Australian 1942 and 1943 Bombay Mint Penny and Half Penny
The differences between the 1942 and 1943 half penny produced in India and their Australian counterparts are distinguishable with a few features.
First, the 1942 and 1943 half penny produced in Bombay has a dot mintmark before and after "penny" on the reverse. While the coins struck in Perth have only one dot in the front and the ones struck in Melbourne have none.
Thicker Reverse Rim Beading
Second, the coins from the Bombay mint have a thicker reverse rim beading which added more demand from collectors looking for a sharper strike with more visible design details. The thicker reverse rim beading from the Bombay mint shows alternating thick and thin 106 denticles while the Perth ones showing shorter and stubby denticles. The Bombay mint produces two types of rim with one considered rare. The rare version has 104 denticles instead of the normal 106 and the shape of the denticles were slightly longer and thinner in comparison (Australian-coins.com, 2009).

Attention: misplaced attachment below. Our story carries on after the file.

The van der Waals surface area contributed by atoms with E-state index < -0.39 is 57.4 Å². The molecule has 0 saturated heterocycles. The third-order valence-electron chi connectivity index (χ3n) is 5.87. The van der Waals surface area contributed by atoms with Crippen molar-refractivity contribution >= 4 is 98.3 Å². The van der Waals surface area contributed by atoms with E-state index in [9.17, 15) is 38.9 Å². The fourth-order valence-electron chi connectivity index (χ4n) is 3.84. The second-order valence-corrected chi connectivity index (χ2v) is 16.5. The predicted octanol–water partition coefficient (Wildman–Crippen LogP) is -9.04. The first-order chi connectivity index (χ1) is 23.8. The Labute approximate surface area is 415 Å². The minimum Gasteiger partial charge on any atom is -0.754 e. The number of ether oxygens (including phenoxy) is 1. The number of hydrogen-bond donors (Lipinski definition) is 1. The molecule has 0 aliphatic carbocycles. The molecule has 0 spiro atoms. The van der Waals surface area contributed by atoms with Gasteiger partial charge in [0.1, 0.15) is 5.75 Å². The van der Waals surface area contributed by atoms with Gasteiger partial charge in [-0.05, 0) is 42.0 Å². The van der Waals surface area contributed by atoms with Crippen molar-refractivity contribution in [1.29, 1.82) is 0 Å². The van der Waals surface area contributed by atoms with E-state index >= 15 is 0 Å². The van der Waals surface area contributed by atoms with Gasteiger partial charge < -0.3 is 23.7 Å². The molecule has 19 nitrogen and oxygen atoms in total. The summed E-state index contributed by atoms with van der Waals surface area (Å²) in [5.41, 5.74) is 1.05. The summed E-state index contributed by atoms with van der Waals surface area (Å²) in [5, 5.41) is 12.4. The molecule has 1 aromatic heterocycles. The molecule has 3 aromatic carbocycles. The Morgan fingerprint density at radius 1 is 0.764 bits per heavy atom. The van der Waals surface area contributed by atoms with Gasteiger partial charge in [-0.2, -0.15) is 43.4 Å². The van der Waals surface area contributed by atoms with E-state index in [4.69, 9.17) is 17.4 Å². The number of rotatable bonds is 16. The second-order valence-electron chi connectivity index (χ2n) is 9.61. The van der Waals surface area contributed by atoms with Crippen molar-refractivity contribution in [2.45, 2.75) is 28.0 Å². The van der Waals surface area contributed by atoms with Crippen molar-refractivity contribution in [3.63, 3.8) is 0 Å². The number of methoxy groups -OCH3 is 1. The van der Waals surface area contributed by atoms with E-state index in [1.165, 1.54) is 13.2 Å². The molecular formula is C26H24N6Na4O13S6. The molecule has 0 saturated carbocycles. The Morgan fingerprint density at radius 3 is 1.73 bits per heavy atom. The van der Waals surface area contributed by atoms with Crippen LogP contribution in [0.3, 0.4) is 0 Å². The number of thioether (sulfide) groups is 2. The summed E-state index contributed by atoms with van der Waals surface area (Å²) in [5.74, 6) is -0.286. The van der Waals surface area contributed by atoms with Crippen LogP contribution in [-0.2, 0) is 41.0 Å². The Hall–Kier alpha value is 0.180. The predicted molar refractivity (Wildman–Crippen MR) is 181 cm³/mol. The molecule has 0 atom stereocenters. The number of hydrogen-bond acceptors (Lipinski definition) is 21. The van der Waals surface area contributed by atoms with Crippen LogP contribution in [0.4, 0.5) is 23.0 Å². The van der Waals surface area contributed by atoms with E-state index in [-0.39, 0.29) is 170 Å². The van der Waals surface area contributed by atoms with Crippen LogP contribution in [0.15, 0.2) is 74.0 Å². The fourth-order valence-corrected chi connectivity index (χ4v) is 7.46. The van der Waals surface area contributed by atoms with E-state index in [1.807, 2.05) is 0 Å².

The third main difference in features between the coins produced in Australia and India is an "I" mintmark locating under the bust of George VI. The mintmark indicates that the coins were produced in India.
In addition, there was also another version of the 1942 penny coins produced in India. However, this version of coins is without the "I" mintmark and has a mintage of 9 million.